How To

How to Write a Thank-You Card

One of the lessons my mother instilled in her children at an early age was the importance of writing a thank-you card. Occasions that called for a thank-you card were numerous–from being given a gift, to staying at a friend’s house, to being invited to a meal, and many more. And as Christmas is fast approaching, it’s time to dust off your thank-you card writing skills!

I love sitting down to write thank-you cards, and I love to receive them. It gives me great pleasure to spend my time in this particular ritual, remembering the pleasure of the event that prompts the card. However, when writing many at a time (after a wedding or birthday), it is a task that may begin to feel repetitive. That’s no excuse to let your standards slip! Below are my personal tips for how to write a thank-you card.

How to Write a Thank-You Card

Thank-you cards should be sent within three days. This is non-negotiable!

Start a thank-you card with a sentence about anything but the gift you’ve been given. Whether it’s, I hope you had a lovely holiday; we especially enjoyed the snow this year! or It was so kind of you to remember me on my birthday!, beginning the card with something other than thanks for the gift makes the receiver of the card realize that your thank-you card was not written merely out of duty, but out of a desire to communicate. You can then thank the giver, wish them good health and happiness, and express your wish to see them soon.

Be specific. Thank the giver for the specific gift. Instead of Thank you for the wonderful gift! try something like, Thank you for the lovely sweater; I can’t wait to wear it this fall! It will be perfect for special occasions. If you are writing a thank-you card for a gift certificate, perhaps say how you are planning to use the gift certificate.

Use your nicest stationery. I am not a fan of the cutesy “thank you!” cards that seem to be popular nowadays. I far prefer plain, classic stationery. If you don’t have engraved or monogrammed stationery, The Printery, Crane, and Dempsey & Carroll have a wide selection of boxed correspondence cads that are tasteful and elegant.

Use a good pen! Please do not use a ballpoint pen on good stationery–use a fountain pen. I love Lamy pens; they write very well and are quite affordable!

Repeat your thanks. At the end of the card, before your closing, always repeat your thanks!

Use proper salutations and closings. This goes without saying, but don’t write “Dearest Name and end a card with Love from if you’re writing to someone you don’t know well. Err towards the formal if you are unsure.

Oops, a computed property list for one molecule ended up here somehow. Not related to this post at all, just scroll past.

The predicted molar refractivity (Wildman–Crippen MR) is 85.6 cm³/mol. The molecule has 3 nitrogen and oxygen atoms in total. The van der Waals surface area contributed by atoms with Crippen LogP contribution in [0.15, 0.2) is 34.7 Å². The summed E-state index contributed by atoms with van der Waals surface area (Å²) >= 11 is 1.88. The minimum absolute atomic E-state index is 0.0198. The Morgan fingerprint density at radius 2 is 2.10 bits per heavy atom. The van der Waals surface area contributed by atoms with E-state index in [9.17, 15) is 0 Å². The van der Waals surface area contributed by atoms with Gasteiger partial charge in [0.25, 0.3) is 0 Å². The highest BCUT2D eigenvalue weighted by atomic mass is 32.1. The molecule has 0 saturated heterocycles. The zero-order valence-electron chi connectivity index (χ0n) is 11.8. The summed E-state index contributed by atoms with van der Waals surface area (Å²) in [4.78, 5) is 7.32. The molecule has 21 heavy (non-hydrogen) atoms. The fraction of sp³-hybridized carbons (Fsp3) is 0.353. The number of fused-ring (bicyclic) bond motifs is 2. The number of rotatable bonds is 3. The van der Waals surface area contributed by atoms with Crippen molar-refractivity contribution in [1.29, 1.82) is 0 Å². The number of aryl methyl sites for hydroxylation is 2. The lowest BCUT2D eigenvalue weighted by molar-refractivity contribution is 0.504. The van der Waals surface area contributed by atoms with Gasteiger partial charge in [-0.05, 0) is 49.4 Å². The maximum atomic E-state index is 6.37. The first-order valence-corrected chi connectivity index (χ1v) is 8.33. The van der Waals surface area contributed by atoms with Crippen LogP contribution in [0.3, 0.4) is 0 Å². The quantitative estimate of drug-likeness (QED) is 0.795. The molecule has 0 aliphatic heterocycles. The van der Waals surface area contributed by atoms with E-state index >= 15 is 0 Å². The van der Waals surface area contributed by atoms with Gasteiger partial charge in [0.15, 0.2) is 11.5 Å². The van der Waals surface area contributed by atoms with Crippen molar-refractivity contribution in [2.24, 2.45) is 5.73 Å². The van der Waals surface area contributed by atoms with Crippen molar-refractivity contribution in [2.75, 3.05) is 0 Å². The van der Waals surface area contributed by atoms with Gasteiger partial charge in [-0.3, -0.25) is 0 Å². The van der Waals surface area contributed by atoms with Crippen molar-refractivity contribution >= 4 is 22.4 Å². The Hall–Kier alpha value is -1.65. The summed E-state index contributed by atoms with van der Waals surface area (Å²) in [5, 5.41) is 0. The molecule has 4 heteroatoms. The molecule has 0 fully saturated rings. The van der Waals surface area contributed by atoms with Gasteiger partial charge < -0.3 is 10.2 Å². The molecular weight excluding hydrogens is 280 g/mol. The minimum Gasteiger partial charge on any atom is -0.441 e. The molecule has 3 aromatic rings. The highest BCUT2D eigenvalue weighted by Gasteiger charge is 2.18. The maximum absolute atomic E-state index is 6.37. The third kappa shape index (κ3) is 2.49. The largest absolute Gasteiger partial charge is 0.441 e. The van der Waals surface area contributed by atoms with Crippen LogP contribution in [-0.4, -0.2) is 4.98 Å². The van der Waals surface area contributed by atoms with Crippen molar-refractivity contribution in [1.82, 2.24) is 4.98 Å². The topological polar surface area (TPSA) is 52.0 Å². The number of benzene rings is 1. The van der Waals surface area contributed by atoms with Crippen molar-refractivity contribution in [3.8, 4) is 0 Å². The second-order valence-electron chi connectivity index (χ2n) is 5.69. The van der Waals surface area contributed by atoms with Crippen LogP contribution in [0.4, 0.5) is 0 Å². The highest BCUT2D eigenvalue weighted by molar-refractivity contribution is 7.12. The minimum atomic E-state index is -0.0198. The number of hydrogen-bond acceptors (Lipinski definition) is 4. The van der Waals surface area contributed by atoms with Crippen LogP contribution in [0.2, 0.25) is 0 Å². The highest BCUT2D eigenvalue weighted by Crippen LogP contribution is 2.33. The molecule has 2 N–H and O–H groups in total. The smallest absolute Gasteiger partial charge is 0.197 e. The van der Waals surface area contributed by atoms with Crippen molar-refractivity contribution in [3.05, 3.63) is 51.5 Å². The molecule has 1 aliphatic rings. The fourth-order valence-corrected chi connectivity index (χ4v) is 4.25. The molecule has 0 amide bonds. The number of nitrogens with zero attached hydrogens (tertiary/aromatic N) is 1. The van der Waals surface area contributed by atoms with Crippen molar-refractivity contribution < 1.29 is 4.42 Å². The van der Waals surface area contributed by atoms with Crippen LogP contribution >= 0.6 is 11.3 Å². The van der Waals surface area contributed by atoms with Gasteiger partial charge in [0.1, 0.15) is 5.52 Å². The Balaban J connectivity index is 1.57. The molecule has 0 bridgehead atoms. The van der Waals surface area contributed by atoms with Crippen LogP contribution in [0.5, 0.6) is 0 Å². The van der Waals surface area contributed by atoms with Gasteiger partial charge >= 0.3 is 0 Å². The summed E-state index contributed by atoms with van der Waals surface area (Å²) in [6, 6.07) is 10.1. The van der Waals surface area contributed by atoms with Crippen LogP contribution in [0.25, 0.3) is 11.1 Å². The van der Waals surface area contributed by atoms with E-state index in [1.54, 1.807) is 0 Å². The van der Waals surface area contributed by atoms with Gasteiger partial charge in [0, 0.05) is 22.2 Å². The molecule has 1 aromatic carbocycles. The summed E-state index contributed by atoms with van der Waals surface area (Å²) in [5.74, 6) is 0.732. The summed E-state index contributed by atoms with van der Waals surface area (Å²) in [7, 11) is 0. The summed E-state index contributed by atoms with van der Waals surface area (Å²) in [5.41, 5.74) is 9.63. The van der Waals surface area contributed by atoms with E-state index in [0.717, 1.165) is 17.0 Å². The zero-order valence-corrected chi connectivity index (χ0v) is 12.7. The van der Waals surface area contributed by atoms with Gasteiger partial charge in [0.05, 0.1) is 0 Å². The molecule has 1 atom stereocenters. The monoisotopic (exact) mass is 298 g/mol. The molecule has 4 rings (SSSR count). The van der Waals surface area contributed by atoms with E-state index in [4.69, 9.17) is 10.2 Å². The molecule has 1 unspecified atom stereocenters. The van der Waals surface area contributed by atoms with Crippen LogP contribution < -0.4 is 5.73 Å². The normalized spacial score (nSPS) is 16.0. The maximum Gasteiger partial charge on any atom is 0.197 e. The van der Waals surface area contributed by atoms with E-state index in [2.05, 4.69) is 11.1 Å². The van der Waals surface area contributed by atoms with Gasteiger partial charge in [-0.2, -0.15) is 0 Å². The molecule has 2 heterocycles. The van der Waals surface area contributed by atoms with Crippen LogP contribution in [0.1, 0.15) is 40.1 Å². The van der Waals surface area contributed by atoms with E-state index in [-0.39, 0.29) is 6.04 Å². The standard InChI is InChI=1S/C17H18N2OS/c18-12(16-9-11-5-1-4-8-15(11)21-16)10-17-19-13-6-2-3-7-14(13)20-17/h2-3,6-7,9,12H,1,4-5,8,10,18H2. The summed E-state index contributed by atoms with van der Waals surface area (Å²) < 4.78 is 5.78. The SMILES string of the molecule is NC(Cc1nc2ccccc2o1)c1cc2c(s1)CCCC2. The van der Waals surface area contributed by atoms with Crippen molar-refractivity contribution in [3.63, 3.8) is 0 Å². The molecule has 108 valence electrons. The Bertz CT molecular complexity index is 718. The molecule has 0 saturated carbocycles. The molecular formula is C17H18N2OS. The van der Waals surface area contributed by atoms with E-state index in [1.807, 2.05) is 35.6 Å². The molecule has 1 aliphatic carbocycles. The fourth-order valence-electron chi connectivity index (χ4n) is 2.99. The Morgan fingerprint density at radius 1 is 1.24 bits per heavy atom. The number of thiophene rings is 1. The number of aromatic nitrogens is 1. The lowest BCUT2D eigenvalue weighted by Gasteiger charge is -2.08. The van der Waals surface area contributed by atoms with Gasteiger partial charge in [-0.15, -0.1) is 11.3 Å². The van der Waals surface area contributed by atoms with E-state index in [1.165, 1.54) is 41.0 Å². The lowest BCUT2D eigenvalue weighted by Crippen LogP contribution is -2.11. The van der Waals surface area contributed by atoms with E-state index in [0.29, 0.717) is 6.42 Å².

A final note. These rules can also be used when writing a thank-you card to an interviewer after a job interview. Simply replace the thanks for a gift with a sentence like, Thank you so much for taking the time to meet with me today. I loved learning about XYC Company and the exciting things happening!

I hope this guide on how to write a thank-you card has been helpful! Let me know if you have any rules that you swear by!

10 thoughts on “How to Write a Thank-You Card

  1. This was a great read and very timely for me, since my afternoon yesterday was dedicated to writing thank yous! I like the idea you gave of starting more conversationally instead of jumping into the thank you right away. I’m curious how you approach writing thank yous for cash gifts. I was taught to simply say ‘thank you for your generous gift, I look forward to using it for x’ but am curious what others do.

    1. Oh, I’m so glad you found this helpful, Sara! For cash gifts, I’d say something to the effect of, “thank you so much for your generous gift; it was too kind and I am so grateful!” I don’t like to commit to saying what I’d spend it on in case I change my mind and the person later asks about it 🙂

  2. Thank you, thank you, thank you for this. As a man, of Southern provenance although I grew up outside of Philadelphia, I too send thank-you cards and work with my son now to instill the same habit. Sadly, it has become so unusual that I have had friends and acquaintances go all to pieces on me in the past when they have received a card for a pleasant evening, dinner, gift, etc. It boggles the mind. Yet I refuse to change and continue to send thank-you cards.

    Kind Regards and Season’s Greetings,


    I find your blog via Ivy Style and really like what you are doing/have done here

    1. Thank you so much for your thoughtful comment, Heinz-Ulrich! I truly enjoyed your recent piece in Ivy Style and have read your comments on Muffy’s blog as well. I completely agree with you re: the importance of thank-you cards. It truly takes so little time, but it means so much to the receiver of the card! I think if we could all just sit down and take time to thank each other, the world would be a much more civil place. I hope you have had a lovely holiday season, and best wishes for the new year!

  3. Thank you for this! While raised to write thank-you cards (and we are doing the same with our son), you’ve taught me a few additional things to remember with this post. Much appreciated.

    Compliments of the Season,


  4. I just saw a reference to your blog. My mother, Kris Harder, was good friends with your grandmother-in fact your grandparents hosted a party for me before my wedding. I still have the antique biscuit container she gave me.

    1. Laura, I’m so happy you reached out!! That is so amazing and what a small world. You made my morning!!! I love that you still have the gift my grandmother gave you. I hope you’re having a wonderful start to the new year ❤️

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